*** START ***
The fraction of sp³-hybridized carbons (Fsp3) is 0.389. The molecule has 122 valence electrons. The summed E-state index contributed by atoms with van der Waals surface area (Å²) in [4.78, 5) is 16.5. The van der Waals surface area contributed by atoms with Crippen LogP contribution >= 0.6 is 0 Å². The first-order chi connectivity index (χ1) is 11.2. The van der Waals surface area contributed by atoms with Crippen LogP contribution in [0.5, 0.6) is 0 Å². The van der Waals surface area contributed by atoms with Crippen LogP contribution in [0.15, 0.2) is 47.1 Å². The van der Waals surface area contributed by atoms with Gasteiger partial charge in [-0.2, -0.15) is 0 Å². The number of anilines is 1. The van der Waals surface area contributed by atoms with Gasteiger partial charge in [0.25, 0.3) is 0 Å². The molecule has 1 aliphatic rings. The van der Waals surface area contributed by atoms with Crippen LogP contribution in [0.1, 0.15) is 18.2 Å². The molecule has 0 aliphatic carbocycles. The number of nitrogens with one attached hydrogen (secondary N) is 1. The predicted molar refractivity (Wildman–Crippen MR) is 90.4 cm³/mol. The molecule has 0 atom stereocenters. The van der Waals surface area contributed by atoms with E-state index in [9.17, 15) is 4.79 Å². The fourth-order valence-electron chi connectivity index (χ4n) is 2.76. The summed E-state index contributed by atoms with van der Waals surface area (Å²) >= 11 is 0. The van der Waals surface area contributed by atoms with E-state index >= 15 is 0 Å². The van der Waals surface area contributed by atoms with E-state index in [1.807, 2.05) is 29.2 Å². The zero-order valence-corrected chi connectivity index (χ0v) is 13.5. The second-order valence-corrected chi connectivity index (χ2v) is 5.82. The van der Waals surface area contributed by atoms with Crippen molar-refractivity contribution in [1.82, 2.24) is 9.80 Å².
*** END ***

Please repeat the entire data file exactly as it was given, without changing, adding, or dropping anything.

The fraction of sp³-hybridized carbons (Fsp3) is 0.389. The molecule has 122 valence electrons. The summed E-state index contributed by atoms with van der Waals surface area (Å²) in [4.78, 5) is 16.5. The van der Waals surface area contributed by atoms with Crippen LogP contribution >= 0.6 is 0 Å². The first-order chi connectivity index (χ1) is 11.2. The van der Waals surface area contributed by atoms with Crippen LogP contribution in [0.5, 0.6) is 0 Å². The van der Waals surface area contributed by atoms with Crippen LogP contribution in [0.15, 0.2) is 47.1 Å². The van der Waals surface area contributed by atoms with Gasteiger partial charge in [-0.2, -0.15) is 0 Å². The number of anilines is 1. The van der Waals surface area contributed by atoms with Gasteiger partial charge in [0.25, 0.3) is 0 Å². The molecule has 1 aliphatic rings. The van der Waals surface area contributed by atoms with Crippen LogP contribution in [0.1, 0.15) is 18.2 Å². The molecule has 0 aliphatic carbocycles. The number of nitrogens with one attached hydrogen (secondary N) is 1. The predicted molar refractivity (Wildman–Crippen MR) is 90.4 cm³/mol. The molecule has 0 atom stereocenters. The van der Waals surface area contributed by atoms with E-state index in [9.17, 15) is 4.79 Å². The fourth-order valence-electron chi connectivity index (χ4n) is 2.76. The summed E-state index contributed by atoms with van der Waals surface area (Å²) >= 11 is 0. The van der Waals surface area contributed by atoms with E-state index >= 15 is 0 Å². The van der Waals surface area contributed by atoms with E-state index in [1.807, 2.05) is 29.2 Å². The zero-order valence-corrected chi connectivity index (χ0v) is 13.5. The second-order valence-corrected chi connectivity index (χ2v) is 5.82. The van der Waals surface area contributed by atoms with Crippen molar-refractivity contribution in [1.82, 2.24) is 9.80 Å².